The FireBIRD mission is made up of two satellites, TET-1 (Technology Experiment Carrier) and BIROS (Bi-spectral InfraRed Optical System). They circle the Earth in a polar orbit, passing over the poles at an altitude of 500 kilometres.
These orbits are also called sun-synchronous orbits because the satellites always cross the equator at the same time. For TET-1, this is at 11:30, and for BIROS, 09:30. The satellites have been placed in a half orbit of each other, so that one passes the zeroth latitude from North to South at 9:30, whilst the other changes from the southern to the northern hemisphere at 11:30. It takes them 90 minutes to complete one orbit, totalling 16 longitudinal orbits per day. In 20 days, they have swept the entire Earth's surface area, along all latitudes, using their highly sensitive optical systems. They move together in a free constellation, meaning they are not in fixed formation, as was the case for the satellites in the TanDEM-X mission.
The core of both FireBIRD orbiters
Both satellites are equipped with the same camera systems. These consist of one optical and two infrared cameras forming the Hot Spot Recognition System (HSRS). The bi-spectral infrared optical system (left and right opening) is made of two identical infrared sensors. They only differ in the spectral range for which they have been calibrated. One sensor detects electromagnetic waves in the mid-infrared, the other is calibrated within the thermal infrared range.
The optical sensor also covers the visible spectral range. This camera produces higher resolution than the infrared sensors and can be used for a more accurate identification of the geographical location of thermal images. In addition, the image taken by the optical camera must first be approximated by applying a diminutive algorithm to the infrared image.
This does not mean that the HSRS resolution is low, however. To compare: If the infrared sensor of MODIS, a moderate resolution imaging spectroradiometer on a NASA satellite, has a range of 1000 metres, then the infrared cameras on the FireBIRD satellites have a range on the ground of just 178 metres.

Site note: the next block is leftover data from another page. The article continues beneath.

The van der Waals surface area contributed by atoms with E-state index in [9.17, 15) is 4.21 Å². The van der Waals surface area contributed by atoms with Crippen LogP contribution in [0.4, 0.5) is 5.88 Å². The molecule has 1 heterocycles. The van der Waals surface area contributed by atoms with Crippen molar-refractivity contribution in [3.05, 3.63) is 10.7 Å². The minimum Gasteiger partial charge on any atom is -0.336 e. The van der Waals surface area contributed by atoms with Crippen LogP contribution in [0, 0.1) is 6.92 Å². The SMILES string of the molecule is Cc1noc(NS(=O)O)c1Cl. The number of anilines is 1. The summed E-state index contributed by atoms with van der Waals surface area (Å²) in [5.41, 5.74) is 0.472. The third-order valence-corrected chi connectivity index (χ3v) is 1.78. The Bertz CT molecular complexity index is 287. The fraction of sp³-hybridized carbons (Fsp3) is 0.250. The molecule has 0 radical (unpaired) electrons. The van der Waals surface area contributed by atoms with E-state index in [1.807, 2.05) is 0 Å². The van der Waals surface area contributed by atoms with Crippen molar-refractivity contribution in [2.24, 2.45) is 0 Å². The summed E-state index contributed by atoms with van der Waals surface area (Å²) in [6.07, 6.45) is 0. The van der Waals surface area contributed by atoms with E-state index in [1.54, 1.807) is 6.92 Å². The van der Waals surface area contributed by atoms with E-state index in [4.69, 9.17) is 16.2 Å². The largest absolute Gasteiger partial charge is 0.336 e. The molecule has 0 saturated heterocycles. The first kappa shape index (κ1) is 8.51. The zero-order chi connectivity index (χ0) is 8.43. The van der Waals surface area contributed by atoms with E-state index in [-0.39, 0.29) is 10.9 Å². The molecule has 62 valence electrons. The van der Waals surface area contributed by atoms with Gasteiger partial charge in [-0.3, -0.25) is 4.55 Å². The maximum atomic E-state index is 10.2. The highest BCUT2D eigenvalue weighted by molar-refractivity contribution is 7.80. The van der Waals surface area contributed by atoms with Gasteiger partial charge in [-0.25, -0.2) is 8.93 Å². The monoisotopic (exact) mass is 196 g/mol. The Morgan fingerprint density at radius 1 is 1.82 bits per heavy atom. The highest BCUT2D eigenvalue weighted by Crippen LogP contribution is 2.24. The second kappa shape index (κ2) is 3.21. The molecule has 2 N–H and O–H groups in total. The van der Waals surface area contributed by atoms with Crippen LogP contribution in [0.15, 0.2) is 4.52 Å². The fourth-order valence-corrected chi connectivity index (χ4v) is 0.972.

In addition to spatial resolution, the sensitivity of the sensors is also greater than previous systems: For example, the MODIS system and VIIRS (NASA), are already detecting hot spots from 10 megawatts onwards; FireBIRD satellites are gathering data from high-temperature events from one megawatt onwards. This means that small high-temperature events can also be detected, including those with low heat generation. The use of two cameras in two spectral ranges also enables the detection of fires that are considerably smaller than the ranges. Even if a pixel is still the size of six football pitches, fires the size of the centre circle are being detected. Chemical heat generation and smouldering fires can also be located.
Overview of the central parameters of the optical and IR cameras on TET-1 and BIROS
|Optical camera||Infrared camera|
|Wavelengths||380 to 750 nanometres||3.4 to 4.2 micrometres and|
8.5 to 9.3 micrometres
|Focal distance||90.9 millimetres||46.39 millimetres|
|Visual field||19.6 degrees||19 degrees|
|Pixel size||7 x 7 micrometres||30 x 30 micrometres|
|Number of pixels||3 x 5,164||2 x 512|
|Ground sample distance||42.4||356 metres|
|Scan range||42.4||178 metres|
Both orbiters are based on the same bus concept. The satellite bus is the supply unit on board that ensures operation and also the payload: Solar panels are responsible for the energy supply. The tri-axial position provides a stable basis for this. The mobility of the three axles also provides them with a higher level of flexibility when selecting a target.